Ukrainian President Volodymyr Zelenskyy used his address at the John F. Kennedy Jr. Forum at Harvard Kennedy School on Tuesday to urge the world to react more forcefully to Russia’s aggression and its increasingly worrying threats. The event also offered a chance for students across Harvard, many from Ukraine or with ties to the country, to ask questions of the man who, wearing his trademark olive green t-shirt and speaking remotely from Kyiv, has become both leader and symbol of his country’s resistance to the Russian invasion. They asked Zelenskyy about his leadership, about how the country will rebuild, and about the role they could play. Afterwards, we spoke to some of those students about what they heard and what the event meant to them.
I heard hope, especially for the Ukrainian audience. We saw how many Ukrainian students were here and I think it's extremely important for them to be able to speak with their president and to be able to make some kind of connection between what they're doing here and what they're going to bring back home. I know that for a lot of them it's difficult to be studying here when there's a war going on in Ukraine. And for them being able to be able to connect with their home was very special. In terms of the international audience, we saw the amazing support—everyone stood at the beginning and at the end supporting the Ukrainian president.
I also heard urgency from the president in that Ukraine really does need the support, really does need the military support. He also is sending the message, which I agree with a hundred percent, of not being afraid of Russia. I think that was perhaps one of the biggest mistakes the whole international community has made, sort of tiptoeing around Russia and trying to be super careful. I think the world should be much more determined in standing against Russia and not being afraid.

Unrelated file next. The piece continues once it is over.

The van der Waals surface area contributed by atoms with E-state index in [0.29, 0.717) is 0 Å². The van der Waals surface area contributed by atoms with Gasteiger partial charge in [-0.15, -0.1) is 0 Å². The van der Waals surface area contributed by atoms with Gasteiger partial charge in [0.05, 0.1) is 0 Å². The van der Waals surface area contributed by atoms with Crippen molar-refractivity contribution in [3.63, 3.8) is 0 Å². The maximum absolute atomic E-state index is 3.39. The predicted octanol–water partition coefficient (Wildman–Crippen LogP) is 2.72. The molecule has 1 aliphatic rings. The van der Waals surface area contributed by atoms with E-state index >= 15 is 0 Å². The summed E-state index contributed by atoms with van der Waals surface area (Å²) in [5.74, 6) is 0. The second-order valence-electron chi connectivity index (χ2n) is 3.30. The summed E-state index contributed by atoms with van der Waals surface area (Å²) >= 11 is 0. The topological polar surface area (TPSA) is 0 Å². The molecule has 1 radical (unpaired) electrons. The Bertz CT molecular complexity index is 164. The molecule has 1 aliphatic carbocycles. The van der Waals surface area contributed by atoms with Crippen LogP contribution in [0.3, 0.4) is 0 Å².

Ilya Timtchenko MPP 2023
Founder and chair of the Ukraine Caucus
I am extremely honored to be here with all the other Ukrainian students. It is an incredible opportunity to actually speak to our president, to listen to what he has to say. It was extremely important for us to see him being optimistic about what is coming because in several interviews before, he has talked mostly about the war and of all the atrocities that have been committed. We can see some potential for the end of the war, and we can hear that Ukraine is not through. We also heard him calling for us Ukrainians who study, who work abroad, to come back and build, and to contribute while we are abroad.
For myself, I will be reaching out to our diplomatic bodies and to see what initiatives we could join, even remotely. For instance, to establish the tribunal for the prosecution of Russian war crimes.
Valeriya Tsekhanska, HLS
President of Harvard International Arbitration Law Students Association
I am an investigative reporter based in Kyiv, Ukraine and a Nieman fellow at Harvard. President Zelenskyy specifically mentioned the threats that are coming from Russia of using nuclear power. I think that’s a hard topic right now in Ukraine. It’s very important that the president highlighted this issue, not only for him, but for the whole country and, I think, for the whole world. I don't think anyone, here in Harvard or anywhere in the world, wants to see any more devastating pictures or videos. [It] was also inspiring for the leaders who are here right now at Harvard and who want to learn something from one of the most prominent political figures in modern history.
Harvard Nieman Fellow
I was very excited to have the president speaking to Harvard students. I was proud because one of our students, Yegor Tverdokhlibov (pictured with Julia), a Kharkiv native and an alumnus of Ukraine Global Scholars Foundation that I run, was able to ask a question to the president directly. And you see, right now he's willing to go back and give back to his country. That made me so proud.
Julia Lemesh MC/MPA 2023
Ukraine Global Scholars
We are so very delighted. It was fantastic the way President Zelenskyy was able to talk to young people so directly. He’s a really inspirational figure. He’s got amazing charisma, as we all know. And being able to lead Ukraine at this difficult time and really reflect about what leadership means, it’s a really an admirable trait that he has. It’s really wonderful that we were able to have him here and we’ll all be thinking about what he said for a long time.
Director of the Temerty Contemporary Ukraine Program at the Harvard Ukrainian Research Institute
Photos by Martha Stewart